Five GDPR myths debunked

The General Data Protection Regulation (GDPR) comes into effect in May 2018. Sam Reed busts some popular myths.

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Living in an increasingly digital world has brought about undeniable changes to our lives. One of the consequences of this is the amount of data we all share, including many of our personal details. Medical professionals, retailers, insurers and numerous other service providers all hold personal data, some of which is highly sensitive. 

However, the way our data is used isn’t always clear and nor can we be sure it is being kept secure. The new General Data Protection Regulation (GDPR) the EU is introducing next May aims to tackle this by creating new rules to keep data safe. It will also give people greater control over how their personal data is used. 

While many organisations are now aware of the legislation, they are not as clear about the precise impact it will have on them and what new data practices they need to adopt. What’s more, there is no shortage of conjecture on the subject. So, Sam Reed, a certified GDPR Practitioner and the Chief Technology Officer at AirIT, is going to clarify the truth behind some of the myths circulating.

Myth - It’s not relevant to the UK because of Brexit

Reality  - Because the legislation is being introduced while Brexit is being negotiated, some believe it won’t apply to the UK. Others believe it will only apply until March 2019, when we are due to leave the EU.

In fact, the legislation will apply to anyone who offers services to EU citizens, regardless of where you are based. Even if you don’t handle EU citizen’s data, you will still have to adhere to new data protection laws being introduced to the UK. The government says the proposed changes, which have already been detailed in a Data Protection Bill, will incorporate GDPR’s rules. They are doing this to help Britain prepare for a successful Brexit.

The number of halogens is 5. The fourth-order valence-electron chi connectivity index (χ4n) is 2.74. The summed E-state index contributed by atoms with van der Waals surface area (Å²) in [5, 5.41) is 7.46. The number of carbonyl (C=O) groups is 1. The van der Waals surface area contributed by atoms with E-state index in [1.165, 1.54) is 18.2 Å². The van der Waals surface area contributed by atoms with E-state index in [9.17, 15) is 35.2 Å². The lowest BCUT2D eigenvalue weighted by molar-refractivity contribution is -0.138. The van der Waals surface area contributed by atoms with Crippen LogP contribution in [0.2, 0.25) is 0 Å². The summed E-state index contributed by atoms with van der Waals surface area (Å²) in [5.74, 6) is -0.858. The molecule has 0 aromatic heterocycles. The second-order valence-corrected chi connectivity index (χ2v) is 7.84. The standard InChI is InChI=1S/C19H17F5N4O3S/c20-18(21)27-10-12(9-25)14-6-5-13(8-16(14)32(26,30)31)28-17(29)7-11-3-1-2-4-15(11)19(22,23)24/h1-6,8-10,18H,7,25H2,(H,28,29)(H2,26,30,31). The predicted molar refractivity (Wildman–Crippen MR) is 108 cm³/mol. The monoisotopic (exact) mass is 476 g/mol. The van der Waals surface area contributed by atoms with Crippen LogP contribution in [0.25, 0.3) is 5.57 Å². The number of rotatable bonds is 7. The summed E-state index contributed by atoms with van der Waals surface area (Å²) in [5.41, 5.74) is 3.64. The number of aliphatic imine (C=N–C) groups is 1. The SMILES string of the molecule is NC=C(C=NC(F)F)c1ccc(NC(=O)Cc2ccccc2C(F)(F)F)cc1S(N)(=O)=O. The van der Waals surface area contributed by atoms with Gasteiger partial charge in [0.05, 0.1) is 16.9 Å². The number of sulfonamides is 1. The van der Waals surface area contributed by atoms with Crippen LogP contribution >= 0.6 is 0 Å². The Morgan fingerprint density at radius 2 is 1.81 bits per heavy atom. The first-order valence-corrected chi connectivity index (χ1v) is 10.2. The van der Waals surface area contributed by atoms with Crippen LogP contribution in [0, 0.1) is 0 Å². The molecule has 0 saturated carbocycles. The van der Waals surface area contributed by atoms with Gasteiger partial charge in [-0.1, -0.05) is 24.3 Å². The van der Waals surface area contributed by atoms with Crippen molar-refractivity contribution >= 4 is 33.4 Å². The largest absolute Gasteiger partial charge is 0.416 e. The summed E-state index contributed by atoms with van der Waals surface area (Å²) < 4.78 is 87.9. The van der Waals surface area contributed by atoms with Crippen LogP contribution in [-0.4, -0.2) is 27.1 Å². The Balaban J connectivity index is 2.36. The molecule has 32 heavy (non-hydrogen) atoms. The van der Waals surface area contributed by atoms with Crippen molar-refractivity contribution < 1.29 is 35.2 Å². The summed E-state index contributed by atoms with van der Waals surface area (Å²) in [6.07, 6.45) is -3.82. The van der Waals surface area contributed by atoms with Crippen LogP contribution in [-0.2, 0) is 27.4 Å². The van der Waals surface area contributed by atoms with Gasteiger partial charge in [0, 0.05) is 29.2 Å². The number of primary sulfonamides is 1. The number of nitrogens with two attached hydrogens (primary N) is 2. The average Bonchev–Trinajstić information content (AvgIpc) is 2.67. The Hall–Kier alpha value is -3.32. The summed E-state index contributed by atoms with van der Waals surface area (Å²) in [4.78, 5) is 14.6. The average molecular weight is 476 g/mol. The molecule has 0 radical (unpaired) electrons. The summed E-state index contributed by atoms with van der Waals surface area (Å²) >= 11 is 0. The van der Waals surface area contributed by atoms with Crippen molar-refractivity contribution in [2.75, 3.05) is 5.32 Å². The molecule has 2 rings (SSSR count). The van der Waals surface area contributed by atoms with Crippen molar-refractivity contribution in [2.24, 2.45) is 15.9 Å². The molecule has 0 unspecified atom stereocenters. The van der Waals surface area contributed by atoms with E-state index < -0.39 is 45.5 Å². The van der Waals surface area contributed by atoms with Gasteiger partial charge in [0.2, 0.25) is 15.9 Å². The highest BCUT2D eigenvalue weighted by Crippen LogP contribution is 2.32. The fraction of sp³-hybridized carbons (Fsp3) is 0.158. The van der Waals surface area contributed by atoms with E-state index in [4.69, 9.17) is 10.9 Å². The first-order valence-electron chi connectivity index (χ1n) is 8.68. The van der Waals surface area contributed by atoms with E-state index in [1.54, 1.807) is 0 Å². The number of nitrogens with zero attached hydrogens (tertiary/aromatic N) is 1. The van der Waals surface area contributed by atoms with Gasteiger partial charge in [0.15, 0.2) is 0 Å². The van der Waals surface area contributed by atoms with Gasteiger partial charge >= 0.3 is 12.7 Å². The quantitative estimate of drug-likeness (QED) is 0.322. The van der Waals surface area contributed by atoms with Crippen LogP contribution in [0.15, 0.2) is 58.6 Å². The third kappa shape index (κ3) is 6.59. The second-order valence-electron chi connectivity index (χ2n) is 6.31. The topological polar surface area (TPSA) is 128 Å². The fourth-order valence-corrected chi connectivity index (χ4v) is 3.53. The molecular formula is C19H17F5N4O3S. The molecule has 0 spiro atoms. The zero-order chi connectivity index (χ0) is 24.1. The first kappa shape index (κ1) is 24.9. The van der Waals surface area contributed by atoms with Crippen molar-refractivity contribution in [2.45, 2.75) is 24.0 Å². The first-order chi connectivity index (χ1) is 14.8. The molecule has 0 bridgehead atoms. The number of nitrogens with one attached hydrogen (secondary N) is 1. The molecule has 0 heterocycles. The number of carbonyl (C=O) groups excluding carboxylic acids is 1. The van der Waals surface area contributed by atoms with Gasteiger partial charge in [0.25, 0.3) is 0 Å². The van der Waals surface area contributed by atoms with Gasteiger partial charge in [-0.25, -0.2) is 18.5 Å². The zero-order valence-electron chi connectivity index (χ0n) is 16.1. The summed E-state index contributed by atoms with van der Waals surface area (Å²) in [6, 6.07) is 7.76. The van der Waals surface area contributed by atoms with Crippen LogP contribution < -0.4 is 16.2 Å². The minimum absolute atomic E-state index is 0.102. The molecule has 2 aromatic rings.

The new UK law will replace the 1998 Data Protection Act and aims to make the UK fit for the digital age.                                                                                                             

Myth - There isn’t enough clear information on consent available to start preparing


One of the changes GDPR will make is raising the standards for getting consent to use people’s data. 

Some organisations believe they should wait for the Information Comissioner’s Office to issue their final guidance on consent before they make any changes but this isn’t necessary. 

The ICO says it is waiting for Europe-wide consent guidelines to be published, so they can offer consistent guidance. In the meantime, they have given draft consent guidance which they don’t expect to change much when they publish the formal guidance. 

The guidance given includes obtaining explicit consent, naming third parties who will rely on the consent, and making it easy for people to withdraw consent. An important point to clarify is that you don’t always need consent. For example, banks sharing data for fraud protection, or local authorities processing council tax information, can use a different lawful basis to consent.

Myth - GDPR is going to revolutionise the way we handle and use data 


There is currently so much hype surrounding GDPR, it is easy to believe it is going to completely change how we use data. But the ICO is keen to point out the new law is “an evolution not a revolution”.

The new law will keep many of the same principles as the current data laws and simply build on these.

Those who follow the current data protection laws are already likely to be in a good place. They now simply need to review and update their current procedures, which won’t just keep them on the right side of the new law but will benefit them too.

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